Featured Image

Help De Costa support his family and find medical care:

CALGARY, Alberta (LifeSiteNews) — A Canadian military veteran was fired from his job after refusing to take the experimental COVID-19 vaccine.

Jesse De Costa, a husband and father, worked as an airport firefighter for Pro-Tec Fire Services, a private company subcontracted by the Calgary Airport to provide fire protection services. However, he and three other employees lost their jobs after the Trudeau government mandated vaccination for all federally regulated industries.

De Costa told LifeSite that, of the four affected employees, one ended up “caving and taking the jab” against his will after spending a week or two on unpaid leave.

Injuries incurred while serving in the Canadian military have made it difficult for De Costa to work at a second job. Accordingly, De Costa launched a LifeFunder campaign in the hope of providing for his family.

“We need your help to get by while I pursue medical treatment and healing,” he wrote. “I just pray that I’m doing the right thing and that God will reward each and every one of you who take the time to read my story.”

“You are all in my prayers,” De Costa continued. “I would very much appreciate if you’d pray for me and my family as well.”

De Costa described how he lost his job solely because of his vaccinated status. “It didn’t matter than I was excellent at my job (recommended for promotion),” De Costa wrote, “that our crew was like a second family to me, that I had a five-year contract, that I had proven immunity to Covid-19, or that I had well-reasoned and clergy-backed grounds for a religious exemption.”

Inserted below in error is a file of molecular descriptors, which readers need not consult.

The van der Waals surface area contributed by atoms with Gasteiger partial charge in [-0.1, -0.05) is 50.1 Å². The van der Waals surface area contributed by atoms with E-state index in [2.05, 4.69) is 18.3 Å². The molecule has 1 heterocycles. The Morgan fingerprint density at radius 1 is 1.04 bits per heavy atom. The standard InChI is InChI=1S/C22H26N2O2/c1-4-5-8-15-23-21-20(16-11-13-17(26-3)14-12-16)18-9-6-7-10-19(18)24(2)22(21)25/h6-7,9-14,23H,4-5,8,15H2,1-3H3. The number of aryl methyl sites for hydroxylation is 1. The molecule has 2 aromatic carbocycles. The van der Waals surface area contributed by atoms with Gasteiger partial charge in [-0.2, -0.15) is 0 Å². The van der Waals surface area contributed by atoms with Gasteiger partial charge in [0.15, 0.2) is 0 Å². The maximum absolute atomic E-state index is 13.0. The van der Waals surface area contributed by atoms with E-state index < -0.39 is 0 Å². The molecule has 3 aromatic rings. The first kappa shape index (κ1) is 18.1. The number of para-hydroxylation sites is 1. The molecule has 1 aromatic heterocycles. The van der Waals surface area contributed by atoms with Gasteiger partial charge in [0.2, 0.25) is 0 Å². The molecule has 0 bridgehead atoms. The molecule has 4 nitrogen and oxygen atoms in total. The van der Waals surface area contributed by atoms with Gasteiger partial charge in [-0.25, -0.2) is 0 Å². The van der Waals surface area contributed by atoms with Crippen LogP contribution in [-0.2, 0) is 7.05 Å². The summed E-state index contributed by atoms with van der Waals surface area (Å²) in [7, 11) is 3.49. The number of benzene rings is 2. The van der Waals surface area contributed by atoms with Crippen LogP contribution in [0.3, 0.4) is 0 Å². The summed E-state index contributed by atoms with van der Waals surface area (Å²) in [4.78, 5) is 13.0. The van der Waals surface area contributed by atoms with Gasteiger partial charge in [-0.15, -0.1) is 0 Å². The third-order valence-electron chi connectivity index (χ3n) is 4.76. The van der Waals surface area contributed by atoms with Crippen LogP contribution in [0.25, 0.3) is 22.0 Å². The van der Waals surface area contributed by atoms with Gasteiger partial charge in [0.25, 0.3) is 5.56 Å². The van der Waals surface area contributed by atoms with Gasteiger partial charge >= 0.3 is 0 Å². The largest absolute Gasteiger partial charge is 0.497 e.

“All that mattered now was that I objected to participating in a medical experiment that was mandated by the federal government,” he continued. In December 2021, Canada’s Minister of Labour under Prime Minister Justin Trudeau’s Liberal government announced that the federal government to impose a vaccine mandate for all workers in federally regulated industries.

Included in the list of federally regulated industries were interprovincial air, rail, road, and marine transportation, pipelines, banks, postal and courier services, and telecommunications services.

After this mandate, De Costa was put on unpaid leave for 90 days, leaving him unemployed but still responsible for supporting his family.

“I used that 90 days to appeal to my employer and my union, to no avail,” De Costa recalled. “I filed a human rights complaint and also consulted a lawyer.”

He was then fired “with cause,” meaning that he was denied “any of the employment insurance I have paid into my entire working life.”

As a father and provider, De Costa searched for other jobs to provide for his family. He found employment clearing snow and assisting a home reno company by doing general labor.

However, both of these jobs “exacerbated some injuries I have from my 20+ year military career.” Ultimately, this compelled De Costa to resign from his snow removal job.

“I’m still working the reno job part time but at the expense of my physical well-being,” he wrote. “My injuries are not healing as I cannot rest and rehab them. I am in the process of seeing how veterans affairs can help, if at all.”

Help De Costa support his family and find medical care: